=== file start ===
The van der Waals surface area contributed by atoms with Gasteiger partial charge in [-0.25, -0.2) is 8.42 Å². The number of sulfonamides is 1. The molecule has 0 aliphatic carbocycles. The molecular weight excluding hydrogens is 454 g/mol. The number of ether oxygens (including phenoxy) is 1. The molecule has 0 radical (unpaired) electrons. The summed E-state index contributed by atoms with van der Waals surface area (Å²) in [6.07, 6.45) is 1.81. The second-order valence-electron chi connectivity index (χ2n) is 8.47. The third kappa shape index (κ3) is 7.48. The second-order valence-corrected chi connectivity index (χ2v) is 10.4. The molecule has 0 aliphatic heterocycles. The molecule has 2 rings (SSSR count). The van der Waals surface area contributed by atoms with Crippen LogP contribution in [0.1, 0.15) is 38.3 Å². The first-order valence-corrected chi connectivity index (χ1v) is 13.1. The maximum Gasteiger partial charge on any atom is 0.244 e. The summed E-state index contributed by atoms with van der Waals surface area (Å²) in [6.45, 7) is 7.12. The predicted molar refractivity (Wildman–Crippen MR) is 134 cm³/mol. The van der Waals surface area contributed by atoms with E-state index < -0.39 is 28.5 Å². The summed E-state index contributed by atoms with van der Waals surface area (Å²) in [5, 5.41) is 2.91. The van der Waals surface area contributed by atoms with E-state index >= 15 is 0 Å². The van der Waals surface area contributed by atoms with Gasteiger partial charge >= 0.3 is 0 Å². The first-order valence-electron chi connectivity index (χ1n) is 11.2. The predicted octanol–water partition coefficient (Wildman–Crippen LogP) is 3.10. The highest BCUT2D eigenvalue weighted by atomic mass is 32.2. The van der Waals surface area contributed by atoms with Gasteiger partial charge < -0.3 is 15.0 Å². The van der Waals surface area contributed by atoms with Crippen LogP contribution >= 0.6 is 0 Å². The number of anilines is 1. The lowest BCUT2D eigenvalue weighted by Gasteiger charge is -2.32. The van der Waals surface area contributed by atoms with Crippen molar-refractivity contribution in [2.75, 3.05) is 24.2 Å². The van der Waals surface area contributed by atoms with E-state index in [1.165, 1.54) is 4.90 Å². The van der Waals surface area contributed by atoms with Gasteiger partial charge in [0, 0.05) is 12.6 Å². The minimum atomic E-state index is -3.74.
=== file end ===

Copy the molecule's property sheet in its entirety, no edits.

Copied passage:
The van der Waals surface area contributed by atoms with Gasteiger partial charge in [-0.25, -0.2) is 8.42 Å². The number of sulfonamides is 1. The molecule has 0 aliphatic carbocycles. The molecular weight excluding hydrogens is 454 g/mol. The number of ether oxygens (including phenoxy) is 1. The molecule has 0 radical (unpaired) electrons. The summed E-state index contributed by atoms with van der Waals surface area (Å²) in [6.07, 6.45) is 1.81. The second-order valence-electron chi connectivity index (χ2n) is 8.47. The third kappa shape index (κ3) is 7.48. The second-order valence-corrected chi connectivity index (χ2v) is 10.4. The molecule has 0 aliphatic heterocycles. The molecule has 2 rings (SSSR count). The van der Waals surface area contributed by atoms with Crippen LogP contribution in [0.1, 0.15) is 38.3 Å². The first-order valence-corrected chi connectivity index (χ1v) is 13.1. The maximum Gasteiger partial charge on any atom is 0.244 e. The summed E-state index contributed by atoms with van der Waals surface area (Å²) in [6.45, 7) is 7.12. The predicted molar refractivity (Wildman–Crippen MR) is 134 cm³/mol. The van der Waals surface area contributed by atoms with E-state index < -0.39 is 28.5 Å². The summed E-state index contributed by atoms with van der Waals surface area (Å²) in [5, 5.41) is 2.91. The van der Waals surface area contributed by atoms with E-state index >= 15 is 0 Å². The van der Waals surface area contributed by atoms with Gasteiger partial charge >= 0.3 is 0 Å². The first-order valence-electron chi connectivity index (χ1n) is 11.2. The predicted octanol–water partition coefficient (Wildman–Crippen LogP) is 3.10. The highest BCUT2D eigenvalue weighted by atomic mass is 32.2. The van der Waals surface area contributed by atoms with Gasteiger partial charge < -0.3 is 15.0 Å². The van der Waals surface area contributed by atoms with Crippen LogP contribution >= 0.6 is 0 Å². The number of anilines is 1. The lowest BCUT2D eigenvalue weighted by Gasteiger charge is -2.32. The van der Waals surface area contributed by atoms with Crippen molar-refractivity contribution in [2.75, 3.05) is 24.2 Å². The van der Waals surface area contributed by atoms with E-state index in [1.165, 1.54) is 4.90 Å². The van der Waals surface area contributed by atoms with Gasteiger partial charge in [0, 0.05) is 12.6 Å². The minimum atomic E-state index is -3.74.